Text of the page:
We compute the exchange rate misalignment for a set of emerging economies between 1980 and 2013 using the behavioural equilibrium exchange rate definition. The real equilibrium exchange rate is constructed using a parsimonious model and estimators that are robust to cross-sectional independence and small sample size bias. We find that these countries tend to intervene to avoid real appreciation of their currencies following a rise in relative productivity, casting doubt on the Balassa-Samuelson effect.
In this paper, we extend the literature on modelling exchange rate volatility in South Africa by estimating a range of models, including some that attempt to account for structural breaks and long memory. We examine the key nominal exchange rates of the South African rand and replicate common findings in the literature; particularly that volatility is ‘persistent’. We investigate whether this ‘persistence’ is due to structural breaks or long memory, and the extent of asymmetric responses of the rand to ‘good news’ and ‘bad news’.
This paper examines the temporal effect of domestic monetary policy surprises on both the levels and volatility of the South African rand/United States dollar exchange rate. The analysis in this ‘event study’ proceeds using intra-day minute-by-minute exchange rate data, repo rate data from the South African Reserve Bank’s scheduled monetary policy announcements, and Bloomberg market consensus repo rate forecasts.
The paper uses Behavioural Equilibrium Exchange Rate methodology to estimate the equilibrium real effective exchange rate of the rand and to establish whether the observed exchange rate is misaligned with this level. The exchange rate’s misalignment behaviour is further explored using a regime switching method. Results endorse the existence of a co-integrating relationship between the exchange rate and terms of trade, external openness, capital flows and government expenditure.
This paper analysed the short- and long-run interactions between the exchange rate and different types of investments in South Africa from 1970 to 2014. The Vector Autoregressive model (VAR), a multivariate Johansen co-integration approach and Granger causality test were conducted to analyse the interactions between the exchange rate and different types of investments. The short-run analysis found that there was a short-run relationship between the exchange rate and different types of investments in South Africa.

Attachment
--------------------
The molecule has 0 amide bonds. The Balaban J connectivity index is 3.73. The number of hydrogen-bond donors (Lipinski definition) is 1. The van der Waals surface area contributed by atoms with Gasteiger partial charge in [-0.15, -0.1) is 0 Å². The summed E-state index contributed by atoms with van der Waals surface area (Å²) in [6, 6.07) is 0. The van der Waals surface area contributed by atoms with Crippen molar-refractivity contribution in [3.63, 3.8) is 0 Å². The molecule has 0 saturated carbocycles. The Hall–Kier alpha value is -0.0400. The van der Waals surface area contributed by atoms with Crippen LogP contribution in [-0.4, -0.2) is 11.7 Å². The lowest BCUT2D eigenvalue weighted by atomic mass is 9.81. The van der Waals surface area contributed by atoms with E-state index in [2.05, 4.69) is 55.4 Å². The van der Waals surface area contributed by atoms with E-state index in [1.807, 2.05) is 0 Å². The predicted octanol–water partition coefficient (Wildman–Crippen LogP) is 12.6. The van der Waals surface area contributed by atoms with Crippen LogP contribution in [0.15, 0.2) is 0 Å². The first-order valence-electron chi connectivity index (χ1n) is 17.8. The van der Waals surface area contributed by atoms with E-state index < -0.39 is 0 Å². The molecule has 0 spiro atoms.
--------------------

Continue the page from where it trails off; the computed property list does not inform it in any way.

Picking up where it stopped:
This paper investigates the determinants of exchange rate volatility in South Africa for the period 1986-2013 using the New Open Economy Macroeconomics model by Obstfeld & Rogoff (1996) and Hau (2002). The main focus of the paper is to test the hypothesis that economic openness decreases Rand (ZAR) volatility. This follows South Africa's liberalisation of its capital account in the mid-1990s and the mixed results in the literature on the relationship between exchange rate volatility and economic openness. Employing monthly time series data, GARCH models are estimated.
South Africa has been struggling to cope with its energy demand. In order to remedy the problem, the government of South Africa has committed itself to pursuing renewable energy as a viable alternative to traditional sources such as fossil fuels. The aim of this study is to understand whether or not the policies pursued by the South African government in the period 1990-2010 have had any effect on the behaviour of consumers and producers of renewable energy.
This paper evaluates the strength of policy coordination in Southern African Development Community (SADC) as well as real effective exchange rate stability as indicative of sensible monetary integration. The underlying hypothesis goes with the assertion that countries meeting OCA conditions face more stable exchange rates. The quantitative analysis encompasses 12 SADC member states over the period 1995-2012.
Increased globalisation, coupled with rising domestic competition, has led a growing number of firms to search beyond their traditional domestic markets for business opportunities in recent years. As a result, export-led economic growth has gained renewed attention amongst policy makers, particularly amongst those in industrialising nations, or so-called efficiency-driven economies.